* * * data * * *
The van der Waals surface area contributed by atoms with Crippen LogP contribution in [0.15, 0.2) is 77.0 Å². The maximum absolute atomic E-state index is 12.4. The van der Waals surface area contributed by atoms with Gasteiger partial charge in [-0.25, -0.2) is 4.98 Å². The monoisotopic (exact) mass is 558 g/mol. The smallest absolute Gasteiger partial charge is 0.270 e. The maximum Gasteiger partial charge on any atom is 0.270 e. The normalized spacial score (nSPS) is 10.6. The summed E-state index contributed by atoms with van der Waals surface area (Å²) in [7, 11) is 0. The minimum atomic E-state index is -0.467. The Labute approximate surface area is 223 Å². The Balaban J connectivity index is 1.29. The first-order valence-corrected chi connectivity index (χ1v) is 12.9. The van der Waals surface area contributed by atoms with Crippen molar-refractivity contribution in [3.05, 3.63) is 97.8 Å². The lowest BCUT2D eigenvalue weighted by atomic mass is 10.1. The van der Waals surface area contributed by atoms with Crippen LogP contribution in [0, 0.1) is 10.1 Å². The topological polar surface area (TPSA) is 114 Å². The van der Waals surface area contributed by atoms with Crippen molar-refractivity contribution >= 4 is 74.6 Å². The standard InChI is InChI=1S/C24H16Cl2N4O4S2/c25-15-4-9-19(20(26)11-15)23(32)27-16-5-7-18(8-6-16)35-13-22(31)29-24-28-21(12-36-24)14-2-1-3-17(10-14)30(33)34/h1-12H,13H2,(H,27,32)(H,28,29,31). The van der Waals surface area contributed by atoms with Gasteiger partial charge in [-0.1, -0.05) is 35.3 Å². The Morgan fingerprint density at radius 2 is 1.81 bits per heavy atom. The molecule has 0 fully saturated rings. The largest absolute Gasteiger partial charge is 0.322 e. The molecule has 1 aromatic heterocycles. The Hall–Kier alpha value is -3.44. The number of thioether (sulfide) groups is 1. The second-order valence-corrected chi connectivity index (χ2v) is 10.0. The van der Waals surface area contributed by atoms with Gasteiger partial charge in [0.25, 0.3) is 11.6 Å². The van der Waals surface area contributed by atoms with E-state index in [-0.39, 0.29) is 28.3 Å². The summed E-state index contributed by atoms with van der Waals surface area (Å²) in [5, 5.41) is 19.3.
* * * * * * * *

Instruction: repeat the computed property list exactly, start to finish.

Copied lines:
The van der Waals surface area contributed by atoms with Crippen LogP contribution in [0.15, 0.2) is 77.0 Å². The maximum absolute atomic E-state index is 12.4. The van der Waals surface area contributed by atoms with Gasteiger partial charge in [-0.25, -0.2) is 4.98 Å². The monoisotopic (exact) mass is 558 g/mol. The smallest absolute Gasteiger partial charge is 0.270 e. The maximum Gasteiger partial charge on any atom is 0.270 e. The normalized spacial score (nSPS) is 10.6. The summed E-state index contributed by atoms with van der Waals surface area (Å²) in [7, 11) is 0. The minimum atomic E-state index is -0.467. The Labute approximate surface area is 223 Å². The Balaban J connectivity index is 1.29. The first-order valence-corrected chi connectivity index (χ1v) is 12.9. The van der Waals surface area contributed by atoms with Crippen molar-refractivity contribution in [3.05, 3.63) is 97.8 Å². The lowest BCUT2D eigenvalue weighted by atomic mass is 10.1. The van der Waals surface area contributed by atoms with Crippen LogP contribution in [0, 0.1) is 10.1 Å². The topological polar surface area (TPSA) is 114 Å². The van der Waals surface area contributed by atoms with Crippen molar-refractivity contribution >= 4 is 74.6 Å². The standard InChI is InChI=1S/C24H16Cl2N4O4S2/c25-15-4-9-19(20(26)11-15)23(32)27-16-5-7-18(8-6-16)35-13-22(31)29-24-28-21(12-36-24)14-2-1-3-17(10-14)30(33)34/h1-12H,13H2,(H,27,32)(H,28,29,31). The van der Waals surface area contributed by atoms with Gasteiger partial charge in [-0.1, -0.05) is 35.3 Å². The Morgan fingerprint density at radius 2 is 1.81 bits per heavy atom. The molecule has 0 fully saturated rings. The largest absolute Gasteiger partial charge is 0.322 e. The molecule has 1 aromatic heterocycles. The Hall–Kier alpha value is -3.44. The number of thioether (sulfide) groups is 1. The second-order valence-corrected chi connectivity index (χ2v) is 10.0. The van der Waals surface area contributed by atoms with Gasteiger partial charge in [0.25, 0.3) is 11.6 Å². The van der Waals surface area contributed by atoms with E-state index in [-0.39, 0.29) is 28.3 Å². The summed E-state index contributed by atoms with van der Waals surface area (Å²) in [5, 5.41) is 19.3.